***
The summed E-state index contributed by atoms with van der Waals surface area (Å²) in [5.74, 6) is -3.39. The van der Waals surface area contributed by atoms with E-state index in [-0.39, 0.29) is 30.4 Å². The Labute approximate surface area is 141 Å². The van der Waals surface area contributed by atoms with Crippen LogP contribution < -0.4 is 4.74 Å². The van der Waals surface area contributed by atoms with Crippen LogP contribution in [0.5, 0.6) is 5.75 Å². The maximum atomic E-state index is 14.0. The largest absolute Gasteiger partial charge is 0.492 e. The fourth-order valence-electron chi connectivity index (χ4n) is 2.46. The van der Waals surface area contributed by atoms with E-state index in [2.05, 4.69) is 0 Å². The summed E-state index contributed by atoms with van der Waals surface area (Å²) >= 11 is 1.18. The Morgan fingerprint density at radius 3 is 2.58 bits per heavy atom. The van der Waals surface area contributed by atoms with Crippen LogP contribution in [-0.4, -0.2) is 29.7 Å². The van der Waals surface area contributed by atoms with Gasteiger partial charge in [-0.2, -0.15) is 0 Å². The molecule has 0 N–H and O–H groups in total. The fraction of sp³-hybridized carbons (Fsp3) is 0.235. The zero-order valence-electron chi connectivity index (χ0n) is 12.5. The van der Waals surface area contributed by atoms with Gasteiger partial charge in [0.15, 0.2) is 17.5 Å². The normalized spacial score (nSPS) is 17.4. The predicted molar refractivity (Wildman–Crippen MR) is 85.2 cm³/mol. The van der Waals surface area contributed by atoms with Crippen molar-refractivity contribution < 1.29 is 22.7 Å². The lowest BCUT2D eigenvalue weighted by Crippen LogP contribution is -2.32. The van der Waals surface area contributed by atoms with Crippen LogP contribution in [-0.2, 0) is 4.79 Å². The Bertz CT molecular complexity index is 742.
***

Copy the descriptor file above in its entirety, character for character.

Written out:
The summed E-state index contributed by atoms with van der Waals surface area (Å²) in [5.74, 6) is -3.39. The van der Waals surface area contributed by atoms with E-state index in [-0.39, 0.29) is 30.4 Å². The Labute approximate surface area is 141 Å². The van der Waals surface area contributed by atoms with Crippen LogP contribution < -0.4 is 4.74 Å². The van der Waals surface area contributed by atoms with Crippen LogP contribution in [0.5, 0.6) is 5.75 Å². The maximum atomic E-state index is 14.0. The largest absolute Gasteiger partial charge is 0.492 e. The fourth-order valence-electron chi connectivity index (χ4n) is 2.46. The van der Waals surface area contributed by atoms with E-state index in [2.05, 4.69) is 0 Å². The summed E-state index contributed by atoms with van der Waals surface area (Å²) >= 11 is 1.18. The Morgan fingerprint density at radius 3 is 2.58 bits per heavy atom. The van der Waals surface area contributed by atoms with Crippen LogP contribution in [-0.4, -0.2) is 29.7 Å². The van der Waals surface area contributed by atoms with Gasteiger partial charge in [-0.2, -0.15) is 0 Å². The molecule has 0 N–H and O–H groups in total. The fraction of sp³-hybridized carbons (Fsp3) is 0.235. The zero-order valence-electron chi connectivity index (χ0n) is 12.5. The van der Waals surface area contributed by atoms with Gasteiger partial charge in [0.15, 0.2) is 17.5 Å². The normalized spacial score (nSPS) is 17.4. The predicted molar refractivity (Wildman–Crippen MR) is 85.2 cm³/mol. The van der Waals surface area contributed by atoms with Crippen molar-refractivity contribution < 1.29 is 22.7 Å². The lowest BCUT2D eigenvalue weighted by Crippen LogP contribution is -2.32. The van der Waals surface area contributed by atoms with Crippen LogP contribution in [-0.2, 0) is 4.79 Å². The Bertz CT molecular complexity index is 742.